Tribute to Roosevelt
By Tom LaMarre
It was a
case of bad news, good news. The bad news was
that after a run dating back to 1916, the
Mercury dime, an artistic masterpiece, had
reached the end of the line. The good news was
that its replacement, the Roosevelt dime,
generated intense interest and helped boost the
coin collecting hobby.
President Franklin Roosevelt's death in April
1945 stunned the nation. A coinage tribute
seemed inevitable, and so did the choice of
denomination, thanks to Roosevelt's association
with the March of Dimes.
The Roosevelt dime was proposed on May 4, 1945.
Exactly two weeks later, the Treasury Department
announced a pair of Roosevelt tributes - the
Roosevelt dime and a bond issue with FDR's
The Philadelphia Mint began striking Roosevelt
dimes on Jan. 18, 1946, turning out 2 million
the first day. Drawings of the obverse and
reverse designs appeared in the Jan. 23, 1946,
issue of the Walla Walla Union-Bulletin. Some
newspapers referred to it as the "FDR Memorial
Officially, the government credited the designs
to Mint engraver John R. Sinnock. However, the
obverse portrait may have been copied from a
plaque by African-American sculptor Selma Burke.
The reverse of the dime depicts the Torch of
Originally scheduled to go into circulation on
Feb. 5, 1946, the new dime arrived early. It was
released on Jan. 30, just in time for the annual
March of Dimes. In Pittsfield, Mass., the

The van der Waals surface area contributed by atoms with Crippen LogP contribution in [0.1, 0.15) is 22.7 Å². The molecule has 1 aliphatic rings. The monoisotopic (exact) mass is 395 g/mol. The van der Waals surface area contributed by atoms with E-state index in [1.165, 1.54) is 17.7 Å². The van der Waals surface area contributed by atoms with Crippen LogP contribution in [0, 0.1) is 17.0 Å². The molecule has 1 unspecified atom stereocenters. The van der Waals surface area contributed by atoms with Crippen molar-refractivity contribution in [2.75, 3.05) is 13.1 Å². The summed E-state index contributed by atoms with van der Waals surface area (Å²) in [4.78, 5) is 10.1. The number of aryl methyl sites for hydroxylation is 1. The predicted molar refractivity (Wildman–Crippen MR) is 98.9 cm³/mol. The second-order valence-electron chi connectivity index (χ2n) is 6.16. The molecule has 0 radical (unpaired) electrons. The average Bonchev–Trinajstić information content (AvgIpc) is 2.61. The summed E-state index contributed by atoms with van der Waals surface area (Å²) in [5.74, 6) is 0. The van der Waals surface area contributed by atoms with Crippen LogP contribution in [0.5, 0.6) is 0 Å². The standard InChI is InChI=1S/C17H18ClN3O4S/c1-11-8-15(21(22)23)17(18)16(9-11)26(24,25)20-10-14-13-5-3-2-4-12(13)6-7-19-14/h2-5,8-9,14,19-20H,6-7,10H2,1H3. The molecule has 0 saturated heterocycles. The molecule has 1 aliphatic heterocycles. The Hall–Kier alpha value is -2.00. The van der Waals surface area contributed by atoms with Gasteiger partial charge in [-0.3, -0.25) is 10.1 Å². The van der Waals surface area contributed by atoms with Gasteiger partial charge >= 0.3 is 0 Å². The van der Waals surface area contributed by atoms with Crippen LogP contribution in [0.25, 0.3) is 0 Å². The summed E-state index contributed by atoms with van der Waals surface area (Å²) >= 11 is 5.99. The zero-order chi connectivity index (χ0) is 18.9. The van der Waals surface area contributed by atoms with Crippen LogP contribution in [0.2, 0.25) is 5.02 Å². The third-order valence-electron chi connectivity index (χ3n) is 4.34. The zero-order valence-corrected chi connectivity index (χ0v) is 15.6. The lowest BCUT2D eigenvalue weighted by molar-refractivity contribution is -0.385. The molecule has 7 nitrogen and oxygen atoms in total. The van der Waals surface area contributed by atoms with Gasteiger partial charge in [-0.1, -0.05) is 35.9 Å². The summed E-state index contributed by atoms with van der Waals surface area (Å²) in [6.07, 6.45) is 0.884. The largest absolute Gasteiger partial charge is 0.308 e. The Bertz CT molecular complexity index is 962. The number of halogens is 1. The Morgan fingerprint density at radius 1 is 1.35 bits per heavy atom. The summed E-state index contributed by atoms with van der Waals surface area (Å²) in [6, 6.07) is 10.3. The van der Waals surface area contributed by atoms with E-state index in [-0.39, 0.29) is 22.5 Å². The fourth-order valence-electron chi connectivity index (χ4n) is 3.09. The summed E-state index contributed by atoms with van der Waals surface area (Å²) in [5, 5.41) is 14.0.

Agricultural National Bank and the Pittsfield
Third National Bank received the town's first
shipment of Roosevelt dimes from the Federal
Strong demand was reported. However, coin dealer
and columnist Charles French predicted that 1946
Roosevelt dimes would not be rare, because they
were issued early in the year and all three
mints had almost a full year to strike them.
Other newspapers noted that although the dime
was commemorative in nature, the design would be
around at least 25 years, the minimum statutory
life of a coin design.
There were some striking parallels between the
Lincoln cent and the Roosevelt dime. As a result
of inflation, the Roosevelt dime had about as
much purchasing power as the Lincoln cent did
when it made its debut in 1909. Also, as had
been the case with the Lincoln cent, controversy
raged about the designer's initials on the dime.
However, it did not come as quickly or in the
same intensity, and the outcome was different.
The design had been around more than two years
when an item in the July 10, 1948, issue of the
Traverse City (Mich.) Record-Eagle asked why
Joseph Stalin's initials appeared on every
Roosevelt dime. One claim was that Roosevelt and
Stalin had struck some kind of secret deal at
the Yalta Conference to place Stalin's initials
on a U.S. coin. The rumor was so widespread that
in September 1948 the government issued a denial
that the initials were those of the Russian
Unlike the Lincoln cent, the dime retained the
designer's initials as they were. Soon people
forgot the whole episode.
With its large annual mintages, the Roosevelt
dime was ideal for hobbyists on a tight budget.
In 1949, the Maryville Daily Forum recommended
collecting Roosevelt dimes.
It said "special boards" with indented circles
were available for the series for about 25
cents. Prices for the folders and coins are
higher today, but the advice still makes sense,
with most of the silver Roosevelt dimes minted
from 1946 to 1964 valued at less than $2 in